AUSSG gives out scholarships this 2nd semester The Araullo University Supreme Student Government (AUSSG) helps underprivileged students by providing monetary assistance worth 3000 per semester for each qualified applicant. As of press time, eight Araullians are being screened to become the next beneficiaries of the said program. Last semester, AUSSG granted scholarships to Marvin delos Santos, Mhey Guadna, Jocelyn Pagba, Rex Almazan, and Krystel Sahagun.
ViewPoint: truth from every angle
The Official Student Publication of Araullo University – PHINMA
Ma. Gladys Repollo Editor-in-Chief Joanne Carla de Tumol Interim Associate Editor Christina Sanchez Interim Managing Editor Raymond Limuaco, Rea Mariz Albuera Circulation Managers Rouie Victoria Ramos Web Administrator Jillian Vergara, Barry Sim, Bryan Joseph Peralta, Sweet Cel dela Cruz, Pauline Joy Gelacio, Krisia Aira Nicolas Writers Kenneth Garcia Cartoonist Diane Claire Malgapo Photojournalist Ms. Jenna Rose Silvino Adviser
Chieftains end 2012 with Warriors celebrate KASayahan Crim Fest The College of Arts and Sciences (CAS), home to freshmen and Bachelor of Arts students, celebrated their CAS Day on December 13, 2012 with the theme Celebrating the Amazing Spirit: KASama sa KASayahan.
Future members of the police force from the College of Criminology (COC) united for their Criminology Fest, themed “Don’t Stop, ‘til You Get the Top”, held from December 19 to 20 last year.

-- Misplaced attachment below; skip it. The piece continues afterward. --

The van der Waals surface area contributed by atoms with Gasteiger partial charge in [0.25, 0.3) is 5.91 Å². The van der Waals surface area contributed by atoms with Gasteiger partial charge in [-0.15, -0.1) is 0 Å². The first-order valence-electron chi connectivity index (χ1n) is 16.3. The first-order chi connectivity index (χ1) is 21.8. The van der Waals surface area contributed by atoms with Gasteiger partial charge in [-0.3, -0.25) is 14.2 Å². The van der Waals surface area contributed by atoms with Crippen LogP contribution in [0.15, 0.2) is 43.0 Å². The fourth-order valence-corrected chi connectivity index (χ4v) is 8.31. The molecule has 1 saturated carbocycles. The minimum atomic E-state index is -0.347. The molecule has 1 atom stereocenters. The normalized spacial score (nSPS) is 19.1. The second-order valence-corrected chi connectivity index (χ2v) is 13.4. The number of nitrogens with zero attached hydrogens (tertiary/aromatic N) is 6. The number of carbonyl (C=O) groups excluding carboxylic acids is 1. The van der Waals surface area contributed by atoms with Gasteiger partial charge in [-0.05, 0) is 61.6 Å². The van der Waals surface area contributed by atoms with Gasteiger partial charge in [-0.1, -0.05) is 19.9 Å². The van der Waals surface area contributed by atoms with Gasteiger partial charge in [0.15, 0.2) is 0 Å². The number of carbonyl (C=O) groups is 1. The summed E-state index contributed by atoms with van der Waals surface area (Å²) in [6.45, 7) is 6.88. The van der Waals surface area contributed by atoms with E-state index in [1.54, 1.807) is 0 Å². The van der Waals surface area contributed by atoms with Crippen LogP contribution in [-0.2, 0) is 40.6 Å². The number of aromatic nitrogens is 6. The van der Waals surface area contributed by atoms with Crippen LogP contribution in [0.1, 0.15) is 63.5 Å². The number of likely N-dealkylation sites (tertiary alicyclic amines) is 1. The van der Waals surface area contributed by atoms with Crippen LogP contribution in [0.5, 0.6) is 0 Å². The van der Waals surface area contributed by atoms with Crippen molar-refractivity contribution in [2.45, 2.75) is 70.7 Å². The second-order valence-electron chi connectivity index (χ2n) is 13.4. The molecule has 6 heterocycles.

Chieftains showcased their performing prowess in the CAS Amazing Talent, wherein the collaboration of CAS 7 and CAS 21 was awarded champion; CAS 1 clinched 1st runner-up followed by the merged sections of CAS 12 and CAS 26.
Different activities catered to the students’ different skills and talents. Cecille Ellasos got 1st place for the singing contest; the group Sexy Babes, selected 2nd and 3rd year female Warriors, won 1st place as well for the dance competition.
For the Debate Competition, the affirmative side (members include Barry Sim, Rouie Victoria Ramos, Ma. Mikaela Binuya, and Dannah Louise Bonifacio) coached by AB Political Science junior Marielou Dominia emerged as Best Debating Team. Abril Layad Ayroso from the negative side was recognized as Best Debater while Bonifacio was Best Speaker. Prior to CAS Day itself, other academic contests such as Quiz Bee and Extemporaneous Speech were also held. Gerald Gabriel of CAS 7 and Joy Binky Salazar of CAS 18 were crowned Mr. and Ms. CAS 2012. On the other hand, Joseph Andrew Labaupa of CAS 10 and Eufrinces Magpayo of CAS 6 received the Viewpoint Netizens Choice Award. The fest ended with the CAS HAT Party. Krisia Aira Nicolas